Heart Disease & Stroke: WHO Warns Against High Salt Consumption



World Health Organisation (WHO) in marking the ``World Heart Day’ on Thursday in Geneva, called for reduction in salt intake to cut the number of people experiencing heart disease and stroke and in turn save lives.

It described non-communicable diseases, including heart diseases and stroke, as the leading causes of premature death in the 21st century.

Oleg Chestnov, WHO Assistant Director-General, said the Global Action Plan to reduce non-communicable diseases, reducing global salt intake by a relative 30 per cent by 2025, was one of the major targets.

"If the target to reduce salt by 30 per cent globally by 2025 is achieved, millions of lives can be saved from heart disease, stroke and related conditions," he said.

Chestnov said consuming too much salt could lead to high blood pressure and greatly increase the risk of heart diseases and stroke.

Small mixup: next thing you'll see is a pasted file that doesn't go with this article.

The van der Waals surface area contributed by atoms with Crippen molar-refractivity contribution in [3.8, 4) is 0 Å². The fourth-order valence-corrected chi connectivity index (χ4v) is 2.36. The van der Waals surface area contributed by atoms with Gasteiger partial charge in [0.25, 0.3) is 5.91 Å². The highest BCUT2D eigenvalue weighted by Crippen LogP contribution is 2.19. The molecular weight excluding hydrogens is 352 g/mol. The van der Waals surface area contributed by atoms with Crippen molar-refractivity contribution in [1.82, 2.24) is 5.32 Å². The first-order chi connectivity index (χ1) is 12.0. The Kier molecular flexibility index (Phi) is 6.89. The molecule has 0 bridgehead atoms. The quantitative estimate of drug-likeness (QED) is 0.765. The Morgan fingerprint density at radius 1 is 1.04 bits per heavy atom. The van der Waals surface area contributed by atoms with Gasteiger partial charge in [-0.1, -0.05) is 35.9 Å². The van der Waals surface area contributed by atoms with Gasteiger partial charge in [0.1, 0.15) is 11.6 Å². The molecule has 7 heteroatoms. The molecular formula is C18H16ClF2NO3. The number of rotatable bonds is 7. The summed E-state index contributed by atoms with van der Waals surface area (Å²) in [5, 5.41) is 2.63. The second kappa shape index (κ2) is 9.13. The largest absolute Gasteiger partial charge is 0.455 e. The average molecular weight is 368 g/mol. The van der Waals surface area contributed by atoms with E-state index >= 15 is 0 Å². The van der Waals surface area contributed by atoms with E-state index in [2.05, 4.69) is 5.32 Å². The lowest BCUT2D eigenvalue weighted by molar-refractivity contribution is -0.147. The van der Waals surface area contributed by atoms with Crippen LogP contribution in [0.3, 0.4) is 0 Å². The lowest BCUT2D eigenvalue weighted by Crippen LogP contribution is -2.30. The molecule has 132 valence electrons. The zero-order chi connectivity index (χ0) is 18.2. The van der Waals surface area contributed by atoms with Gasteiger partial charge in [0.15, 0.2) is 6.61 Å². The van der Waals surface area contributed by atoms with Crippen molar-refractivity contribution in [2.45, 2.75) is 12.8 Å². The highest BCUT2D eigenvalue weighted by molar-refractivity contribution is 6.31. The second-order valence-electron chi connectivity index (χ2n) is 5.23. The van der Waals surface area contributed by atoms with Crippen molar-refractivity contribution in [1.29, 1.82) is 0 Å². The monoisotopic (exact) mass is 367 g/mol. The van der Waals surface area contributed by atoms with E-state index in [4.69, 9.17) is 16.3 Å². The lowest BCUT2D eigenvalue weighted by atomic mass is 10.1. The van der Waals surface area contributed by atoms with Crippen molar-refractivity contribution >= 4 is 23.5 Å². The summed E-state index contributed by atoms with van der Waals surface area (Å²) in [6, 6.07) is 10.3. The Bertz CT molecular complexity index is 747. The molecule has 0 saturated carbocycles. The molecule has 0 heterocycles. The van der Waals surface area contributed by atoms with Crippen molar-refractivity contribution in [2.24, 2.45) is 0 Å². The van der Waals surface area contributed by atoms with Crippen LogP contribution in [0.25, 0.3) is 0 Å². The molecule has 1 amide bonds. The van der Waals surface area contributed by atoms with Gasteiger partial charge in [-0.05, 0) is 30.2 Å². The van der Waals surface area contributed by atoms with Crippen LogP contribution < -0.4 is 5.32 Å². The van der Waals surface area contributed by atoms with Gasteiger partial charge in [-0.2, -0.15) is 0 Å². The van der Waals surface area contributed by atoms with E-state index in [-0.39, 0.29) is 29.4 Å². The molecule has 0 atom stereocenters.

He noted that reducing salt intake was one of the most effective ways to improve health.

Chestnov said people who consumed 10gm of salt per day, ate almost double the WHO's recommended level of salt intake.

He urged the food industry to work closely with national governments to incrementally reduce the level of salt in food products.

Chestnov said part of WHO's evidence-based strategies to reduce salt consumption included ensuring that food manufacturers reduced the levels of salt in food and beverage products.

The strategy was also to make healthy food available and affordable, foster healthy eating environments in public places as well as to ensure clear food labelling so that consumers could easily understand the level of salt in products.

Chestnov said for individuals and families, WHO recommended removing salt dispensers and bottled sauces form dining tables and limit the amount of salt added in cooking.

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